"The Flock/Dinosaur Swamps" is a special compilation of The Flock that was released in 1972. This is an economic package that includes their eponymouos debut studio album "The Flock" released in 1969 and their second studio album "Dinosaur Swamps" released in 1971. It's a very interesting compilation because it includes the two debut studio albums released by The Flock. These are, in general, considered the two best studio albums released by The Flock.

Lasting only three years, The Flock might have ended up as nothing more than a footnote on the creative rock scene between 1965 and 1975. But, this guitar trio with a horn section was the first sighting of violinist Jerry Goodman, who'd go on to greater fame as a member of Mahavishnu Orchestra. So, Mahavishnu Orchestra fans might be interested in this double album reissued of the group's two first studio albums solely on the strength of the violinist's involvement.

Maybe not as impressive as Chicago, who emerged around the same time, The Flock was still an impressive band. But, this may explain why The Flock never achieved the commercial success of some other horn sectioned bands of the time. The eclecticism of The Flock meant that it was hard to pin down just what they wanted to be. Between their debut and the follow-up "Dinosaur Swamps" there's a lot of territory covered, often within the confines of an only single track.

As I've already reviewed these two albums previously on Progarchives, in a more extensive way, I'm not going to do it again. So, if you are interested to know, in more detail, what I wrote about them before, I invite you to read those my both reviews. However, in here, I'm going to write something about them in a more short way. So, of course, I'm not going to analyze them track by track, as I made before, but I'm only going to make a global appreciation of both albums.

"The Flock": "The Flock" is a great album from 1969, the year of the "horn band" explosion. The Flock is really a big band with the violin, the horns, the rhythm section and nice lead and backup vocals. Yet, this adept music is never overcrowded and never flashy. They actually make their tracks sound less complex than they are. This stuff will grab you in a first listen, but listen more. Listen to how good these guys were, in those times. The writing, arrangements and performances are viscerally punchy and while unequivocally dated, the music is fun in a guilty kind of way. And even if Chicago is more consistent songwriting rightfully led to them notching all the chart hits and raking in all the dough, The Flock deserves some credit for having carved a more unique, if significantly less successful style which remains largely without equal. The music is one huge melting pot, varying between rock, classical, jazz, blues, and even soul, often within the same song. Lyrically, "The Flock" has a lot of counter-culture stuff. The music is well planned no matter where they go. The vocal harmonies are well constructed. The songs are not jams, but spotlights that rotate over the members of the band. This is a great album indeed and I still listen to it, even in our days. So, this is great classic stuff.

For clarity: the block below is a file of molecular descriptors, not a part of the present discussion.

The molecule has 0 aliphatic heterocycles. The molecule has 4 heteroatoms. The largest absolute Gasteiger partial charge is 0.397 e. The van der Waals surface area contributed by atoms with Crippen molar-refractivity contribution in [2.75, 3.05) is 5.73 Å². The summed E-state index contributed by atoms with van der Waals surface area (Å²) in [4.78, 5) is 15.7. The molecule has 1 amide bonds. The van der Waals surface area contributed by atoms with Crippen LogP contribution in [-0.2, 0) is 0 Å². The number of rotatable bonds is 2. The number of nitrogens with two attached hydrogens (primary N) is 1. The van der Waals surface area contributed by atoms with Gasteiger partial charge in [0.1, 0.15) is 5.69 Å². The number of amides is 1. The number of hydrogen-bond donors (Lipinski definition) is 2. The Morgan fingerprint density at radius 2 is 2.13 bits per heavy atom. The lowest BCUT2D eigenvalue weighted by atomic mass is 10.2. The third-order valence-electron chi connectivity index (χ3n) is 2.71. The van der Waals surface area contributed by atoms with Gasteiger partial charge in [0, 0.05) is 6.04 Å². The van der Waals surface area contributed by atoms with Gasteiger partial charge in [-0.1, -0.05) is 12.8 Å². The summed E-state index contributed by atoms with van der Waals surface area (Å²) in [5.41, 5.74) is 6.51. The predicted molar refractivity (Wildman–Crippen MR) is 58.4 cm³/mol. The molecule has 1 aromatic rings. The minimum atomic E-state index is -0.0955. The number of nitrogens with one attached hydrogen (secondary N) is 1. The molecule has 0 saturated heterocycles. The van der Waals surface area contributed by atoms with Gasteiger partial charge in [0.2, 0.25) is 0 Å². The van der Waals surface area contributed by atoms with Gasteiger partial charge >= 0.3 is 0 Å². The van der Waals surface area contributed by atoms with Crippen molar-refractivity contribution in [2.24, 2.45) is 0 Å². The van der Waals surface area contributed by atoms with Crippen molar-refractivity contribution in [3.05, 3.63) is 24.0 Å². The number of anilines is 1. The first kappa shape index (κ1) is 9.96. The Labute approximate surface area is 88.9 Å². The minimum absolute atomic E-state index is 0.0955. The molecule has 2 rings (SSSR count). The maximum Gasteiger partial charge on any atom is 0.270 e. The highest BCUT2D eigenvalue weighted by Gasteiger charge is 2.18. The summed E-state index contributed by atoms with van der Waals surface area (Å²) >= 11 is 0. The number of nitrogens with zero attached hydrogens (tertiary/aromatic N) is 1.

"Dinosaur Swamps": "Dinosaur Swamps" shows the band more at home with their prog and jazz sensibilities, than its predecessor debut studio album. It's perhaps even more progressive, and completely bewildering. This is a very dense sounding album. Usually, Glickstein using both guitar and keyboards and Goodman playing at the same time, frequently the horns as well, both get a larger role effect into the album. The songs are in general very good. Still, the band seems to have too many musical ideas at the same time. I confess that I like very much of "Dinosaur Swamps". It represents a good surprise to me. It's better than I thought after my first listening of it. This is an album very fun despite it sounds too much to the 60's. I'm not really a great fan of the 60's, in general. By the other hand, it also has too much influences of country music, of which I'm not a great fan either. Still, the album is full of playful music. I'm sure these guys seemed to have fun doing what they do, which is a great thing. I think "Dinosaur Swamps" ranges several styles of music, probably too much on the same album. And maybe it even sounds too much dated too. However and despite all I said before, I think the final result is a very good album, a great collection of great songwriting and performances.

Conclusion: This reissue of The Flock's first two albums shows a band searching for an identity, at times finding it, and others coming up a bit empty. "The Flock" is ultimately a more successful album than "Dinosaur Swamps" is. It suffered from ultimately too ambitious and self-indulgent for its own good. And if "The Flock" was more eclectic, "Dinosaur Swamps" was positively more schizophrenic, with tinges of bluegrass/country, psychedelic musings with electronic treatments, flat-out funk, higher octane blues/rock and hints of Zappa-esque absurdity. However and despite the writing, arrangements and performances being perhaps dated, the music is fun in a guilty kind of way. Goodman may be the drawing card, but this reissue rescued from the obscurity a group that may not have achieved the success of its contemporaries, but over the course of this two albums they produced a diverse and interesting body of work.

Prog is my Ferrari. Jem Godfrey (Frost*)